Managing Technical Projects. What I’ve learnt so far

Being a web developer for approximately seven years has meant that I have some experience in managing technical projects to some degree. This includes working with clients of various sizes: big, small, startups and side-hustles. Including my own side-hustle business too.

What I learnt fairly quickly when dealing with clients on a more face-to-face level is that they can find it difficult to ask for they want. Usually, it is because they have an idea for a site or a system, but when it comes to the UX and UI and the overall functionality is where the issues can occur. Knowing what they want can be the main issue. And when the client doesn’t know what they want, you are going to find it difficult to produce the correct result, and will most likely mean that you will be going round in circles.

What I found is that the more meetings, and discussions that take place before a project is started, the better. If you are given a vague brief, with a vague timeline, then most likely you will get a vague looking development team (and possibly design team too). This can cause scope creep.

Preventing Scope Creep

As mentioned, have as many calls and meetings before a project begins. You should ask questions such as:

  • What is the goal of the project?
  • Do you have branding guidlines and what colour schemes are to be used?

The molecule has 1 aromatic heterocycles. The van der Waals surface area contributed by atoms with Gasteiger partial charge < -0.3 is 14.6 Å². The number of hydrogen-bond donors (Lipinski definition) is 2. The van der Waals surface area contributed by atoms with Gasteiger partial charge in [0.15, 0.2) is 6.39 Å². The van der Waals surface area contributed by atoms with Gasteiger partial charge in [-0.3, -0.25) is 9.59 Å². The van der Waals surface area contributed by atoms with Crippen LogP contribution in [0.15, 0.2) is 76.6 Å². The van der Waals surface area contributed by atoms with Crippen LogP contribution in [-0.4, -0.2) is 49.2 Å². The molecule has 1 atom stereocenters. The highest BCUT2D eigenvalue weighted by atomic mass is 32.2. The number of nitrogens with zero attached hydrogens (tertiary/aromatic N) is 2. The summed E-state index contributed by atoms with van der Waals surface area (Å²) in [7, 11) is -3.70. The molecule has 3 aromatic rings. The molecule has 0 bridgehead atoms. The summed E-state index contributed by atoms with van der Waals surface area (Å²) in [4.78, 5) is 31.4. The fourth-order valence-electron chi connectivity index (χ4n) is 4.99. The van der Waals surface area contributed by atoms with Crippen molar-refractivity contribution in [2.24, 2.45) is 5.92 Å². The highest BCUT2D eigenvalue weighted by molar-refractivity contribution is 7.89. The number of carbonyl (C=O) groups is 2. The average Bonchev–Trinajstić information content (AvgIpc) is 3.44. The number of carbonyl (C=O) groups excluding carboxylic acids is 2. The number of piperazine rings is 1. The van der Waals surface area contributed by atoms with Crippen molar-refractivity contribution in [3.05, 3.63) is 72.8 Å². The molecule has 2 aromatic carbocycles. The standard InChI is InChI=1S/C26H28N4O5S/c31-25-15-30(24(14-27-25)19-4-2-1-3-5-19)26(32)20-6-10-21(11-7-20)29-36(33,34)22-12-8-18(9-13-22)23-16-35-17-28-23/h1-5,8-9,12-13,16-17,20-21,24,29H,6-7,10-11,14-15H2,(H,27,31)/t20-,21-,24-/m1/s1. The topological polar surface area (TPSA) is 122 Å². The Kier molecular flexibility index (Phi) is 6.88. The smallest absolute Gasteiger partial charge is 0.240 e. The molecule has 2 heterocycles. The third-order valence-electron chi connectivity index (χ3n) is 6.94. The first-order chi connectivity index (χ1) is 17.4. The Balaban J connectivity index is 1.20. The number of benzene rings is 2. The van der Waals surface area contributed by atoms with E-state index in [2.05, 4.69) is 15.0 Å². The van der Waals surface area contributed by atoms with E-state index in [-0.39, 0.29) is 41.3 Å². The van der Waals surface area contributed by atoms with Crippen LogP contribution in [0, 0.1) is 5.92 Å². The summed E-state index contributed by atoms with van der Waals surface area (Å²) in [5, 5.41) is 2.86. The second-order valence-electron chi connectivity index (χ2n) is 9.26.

• What are the main requirements for launch
  • Who is the target audience or who is going to use it?
  • What platforms will this need to support?
  • Do you have a design to how it should work and function?
  • What are the disability requirements?

Of course, there is likely to be more questions that you can ask, but these are perhaps the main key questions to ask. Once you are comfortable with the answers and you feel that the deadline is reasonable then it is done to you and your team (unless you are a solo entrepreneur) to deliver the results to the best of your abilities.

Working in an Agile Way

Adopting an agile methodology is ideal in tech projects today. I have used and also introduced using kanban boards. There are various project management systems and kanban boards available such as Jira, Trello, MesiterTask and SharePoint. Depending on your needs and budget it is best to try a few out and see what works best for you and your team. Essentially a kanban board is an easy way of splitting tasks into stages. For example, you might have four columns in your kanban board for a project: To-do, doing, QA, and completed. Each column will show where the project is and what needs to be done.

SCRUMS and stand-ups are also essential. These are brief meetings that showcase where how it is progressing, and if more time is needed. I also like working in sprints; these are usually two-week deadlines, and at the end, a set amount of tasks should have been completed. Of course, if scope creeps occur then it is fair that the deadline can be pushed back.

Communication

Just to add from the last section; communicating with your team client is essential. If you think that a deadline is not going to be hit, or that you need more resources, requirements and assets (imagery, videos, text copy) then say… Or forever hold your peace.

And on that note, peace out. Have fun managing technical projects.

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